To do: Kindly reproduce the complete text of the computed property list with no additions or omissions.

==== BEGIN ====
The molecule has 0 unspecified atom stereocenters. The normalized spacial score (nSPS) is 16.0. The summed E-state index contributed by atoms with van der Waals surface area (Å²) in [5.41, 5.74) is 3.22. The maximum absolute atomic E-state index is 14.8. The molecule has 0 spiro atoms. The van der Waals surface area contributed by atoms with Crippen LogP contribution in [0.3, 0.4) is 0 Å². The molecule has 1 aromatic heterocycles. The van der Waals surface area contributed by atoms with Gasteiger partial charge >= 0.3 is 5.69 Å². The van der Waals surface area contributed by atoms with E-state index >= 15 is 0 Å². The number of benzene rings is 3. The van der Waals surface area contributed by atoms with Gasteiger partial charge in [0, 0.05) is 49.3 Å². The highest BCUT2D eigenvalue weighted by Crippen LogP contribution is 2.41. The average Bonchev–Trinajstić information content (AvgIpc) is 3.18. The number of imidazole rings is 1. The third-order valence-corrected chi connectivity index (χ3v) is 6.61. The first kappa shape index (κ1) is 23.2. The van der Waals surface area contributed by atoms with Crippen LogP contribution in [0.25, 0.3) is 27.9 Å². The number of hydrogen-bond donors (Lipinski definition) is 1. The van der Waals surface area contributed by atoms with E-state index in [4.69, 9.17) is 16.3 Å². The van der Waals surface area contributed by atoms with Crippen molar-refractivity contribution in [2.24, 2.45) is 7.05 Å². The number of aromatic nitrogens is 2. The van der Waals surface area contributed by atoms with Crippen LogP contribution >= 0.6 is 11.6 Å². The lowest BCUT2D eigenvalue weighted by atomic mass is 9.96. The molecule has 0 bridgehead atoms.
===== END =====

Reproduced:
The molecule has 0 unspecified atom stereocenters. The normalized spacial score (nSPS) is 16.0. The summed E-state index contributed by atoms with van der Waals surface area (Å²) in [5.41, 5.74) is 3.22. The maximum absolute atomic E-state index is 14.8. The molecule has 0 spiro atoms. The van der Waals surface area contributed by atoms with Crippen LogP contribution in [0.3, 0.4) is 0 Å². The molecule has 1 aromatic heterocycles. The van der Waals surface area contributed by atoms with Gasteiger partial charge >= 0.3 is 5.69 Å². The van der Waals surface area contributed by atoms with E-state index >= 15 is 0 Å². The number of benzene rings is 3. The van der Waals surface area contributed by atoms with Gasteiger partial charge in [0, 0.05) is 49.3 Å². The highest BCUT2D eigenvalue weighted by Crippen LogP contribution is 2.41. The average Bonchev–Trinajstić information content (AvgIpc) is 3.18. The number of imidazole rings is 1. The third-order valence-corrected chi connectivity index (χ3v) is 6.61. The first kappa shape index (κ1) is 23.2. The van der Waals surface area contributed by atoms with Crippen LogP contribution in [0.25, 0.3) is 27.9 Å². The number of hydrogen-bond donors (Lipinski definition) is 1. The van der Waals surface area contributed by atoms with E-state index in [4.69, 9.17) is 16.3 Å². The van der Waals surface area contributed by atoms with Crippen molar-refractivity contribution in [2.24, 2.45) is 7.05 Å². The number of aromatic nitrogens is 2. The van der Waals surface area contributed by atoms with Crippen LogP contribution >= 0.6 is 11.6 Å². The lowest BCUT2D eigenvalue weighted by atomic mass is 9.96. The molecule has 0 bridgehead atoms.